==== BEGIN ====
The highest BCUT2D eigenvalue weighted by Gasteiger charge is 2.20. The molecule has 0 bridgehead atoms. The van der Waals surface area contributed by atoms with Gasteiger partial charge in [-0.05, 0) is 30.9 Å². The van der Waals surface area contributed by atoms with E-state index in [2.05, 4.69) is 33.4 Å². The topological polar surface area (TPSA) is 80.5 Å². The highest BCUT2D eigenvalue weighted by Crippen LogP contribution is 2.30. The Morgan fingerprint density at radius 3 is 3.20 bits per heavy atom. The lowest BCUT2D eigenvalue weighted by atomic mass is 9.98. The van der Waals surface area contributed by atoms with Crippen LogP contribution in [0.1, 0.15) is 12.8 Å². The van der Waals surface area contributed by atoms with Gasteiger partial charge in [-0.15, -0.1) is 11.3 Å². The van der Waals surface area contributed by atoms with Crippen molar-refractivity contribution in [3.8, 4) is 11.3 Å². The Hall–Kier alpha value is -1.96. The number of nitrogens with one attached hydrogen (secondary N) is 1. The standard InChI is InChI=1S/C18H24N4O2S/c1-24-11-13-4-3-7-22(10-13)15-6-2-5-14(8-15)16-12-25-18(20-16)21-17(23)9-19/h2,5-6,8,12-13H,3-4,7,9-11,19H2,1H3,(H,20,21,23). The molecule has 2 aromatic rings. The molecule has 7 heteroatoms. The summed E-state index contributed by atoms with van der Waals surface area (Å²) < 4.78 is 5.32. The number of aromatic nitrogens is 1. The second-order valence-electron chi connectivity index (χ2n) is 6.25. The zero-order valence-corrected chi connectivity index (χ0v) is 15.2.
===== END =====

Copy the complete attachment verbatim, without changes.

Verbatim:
The highest BCUT2D eigenvalue weighted by Gasteiger charge is 2.20. The molecule has 0 bridgehead atoms. The van der Waals surface area contributed by atoms with Gasteiger partial charge in [-0.05, 0) is 30.9 Å². The van der Waals surface area contributed by atoms with E-state index in [2.05, 4.69) is 33.4 Å². The topological polar surface area (TPSA) is 80.5 Å². The highest BCUT2D eigenvalue weighted by Crippen LogP contribution is 2.30. The Morgan fingerprint density at radius 3 is 3.20 bits per heavy atom. The lowest BCUT2D eigenvalue weighted by atomic mass is 9.98. The van der Waals surface area contributed by atoms with Crippen LogP contribution in [0.1, 0.15) is 12.8 Å². The van der Waals surface area contributed by atoms with Gasteiger partial charge in [-0.15, -0.1) is 11.3 Å². The van der Waals surface area contributed by atoms with Crippen molar-refractivity contribution in [3.8, 4) is 11.3 Å². The Hall–Kier alpha value is -1.96. The number of nitrogens with one attached hydrogen (secondary N) is 1. The standard InChI is InChI=1S/C18H24N4O2S/c1-24-11-13-4-3-7-22(10-13)15-6-2-5-14(8-15)16-12-25-18(20-16)21-17(23)9-19/h2,5-6,8,12-13H,3-4,7,9-11,19H2,1H3,(H,20,21,23). The molecule has 2 aromatic rings. The molecule has 7 heteroatoms. The summed E-state index contributed by atoms with van der Waals surface area (Å²) < 4.78 is 5.32. The number of aromatic nitrogens is 1. The second-order valence-electron chi connectivity index (χ2n) is 6.25. The zero-order valence-corrected chi connectivity index (χ0v) is 15.2.